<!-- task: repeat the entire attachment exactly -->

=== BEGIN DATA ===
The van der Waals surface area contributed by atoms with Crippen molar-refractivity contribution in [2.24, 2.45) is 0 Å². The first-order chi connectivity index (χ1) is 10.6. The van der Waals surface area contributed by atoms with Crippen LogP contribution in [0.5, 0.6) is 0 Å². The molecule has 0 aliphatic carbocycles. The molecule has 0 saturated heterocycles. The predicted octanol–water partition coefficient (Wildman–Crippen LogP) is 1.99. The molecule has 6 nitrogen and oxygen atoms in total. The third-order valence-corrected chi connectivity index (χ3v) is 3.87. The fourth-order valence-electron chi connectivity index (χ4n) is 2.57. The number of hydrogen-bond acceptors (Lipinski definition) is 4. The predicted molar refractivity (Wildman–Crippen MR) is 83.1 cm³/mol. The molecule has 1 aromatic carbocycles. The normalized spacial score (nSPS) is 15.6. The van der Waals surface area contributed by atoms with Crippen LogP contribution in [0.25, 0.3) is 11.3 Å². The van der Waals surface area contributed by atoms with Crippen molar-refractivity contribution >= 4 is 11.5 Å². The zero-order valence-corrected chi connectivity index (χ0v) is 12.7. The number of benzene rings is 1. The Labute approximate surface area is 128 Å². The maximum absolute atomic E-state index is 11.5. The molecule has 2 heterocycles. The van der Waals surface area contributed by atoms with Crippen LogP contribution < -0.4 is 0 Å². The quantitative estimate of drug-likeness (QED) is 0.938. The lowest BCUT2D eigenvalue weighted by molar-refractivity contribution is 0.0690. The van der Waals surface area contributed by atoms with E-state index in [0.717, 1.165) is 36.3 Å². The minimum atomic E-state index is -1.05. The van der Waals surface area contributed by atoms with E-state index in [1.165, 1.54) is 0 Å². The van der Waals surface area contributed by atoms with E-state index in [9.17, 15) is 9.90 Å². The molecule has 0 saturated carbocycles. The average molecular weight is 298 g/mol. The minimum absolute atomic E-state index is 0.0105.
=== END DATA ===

The van der Waals surface area contributed by atoms with Crippen molar-refractivity contribution in [2.24, 2.45) is 0 Å². The first-order chi connectivity index (χ1) is 10.6. The van der Waals surface area contributed by atoms with Crippen LogP contribution in [0.5, 0.6) is 0 Å². The molecule has 0 aliphatic carbocycles. The molecule has 0 saturated heterocycles. The predicted octanol–water partition coefficient (Wildman–Crippen LogP) is 1.99. The molecule has 6 nitrogen and oxygen atoms in total. The third-order valence-corrected chi connectivity index (χ3v) is 3.87. The fourth-order valence-electron chi connectivity index (χ4n) is 2.57. The number of hydrogen-bond acceptors (Lipinski definition) is 4. The predicted molar refractivity (Wildman–Crippen MR) is 83.1 cm³/mol. The molecule has 1 aromatic carbocycles. The normalized spacial score (nSPS) is 15.6. The van der Waals surface area contributed by atoms with Crippen LogP contribution in [0.25, 0.3) is 11.3 Å². The van der Waals surface area contributed by atoms with Crippen molar-refractivity contribution >= 4 is 11.5 Å². The zero-order valence-corrected chi connectivity index (χ0v) is 12.7. The number of benzene rings is 1. The Labute approximate surface area is 128 Å². The maximum absolute atomic E-state index is 11.5. The molecule has 2 heterocycles. The van der Waals surface area contributed by atoms with Crippen LogP contribution < -0.4 is 0 Å². The quantitative estimate of drug-likeness (QED) is 0.938. The lowest BCUT2D eigenvalue weighted by molar-refractivity contribution is 0.0690. The van der Waals surface area contributed by atoms with E-state index in [0.717, 1.165) is 36.3 Å². The minimum atomic E-state index is -1.05. The van der Waals surface area contributed by atoms with E-state index in [1.165, 1.54) is 0 Å². The van der Waals surface area contributed by atoms with E-state index in [9.17, 15) is 9.90 Å². The molecule has 0 saturated carbocycles. The average molecular weight is 298 g/mol. The minimum absolute atomic E-state index is 0.0105.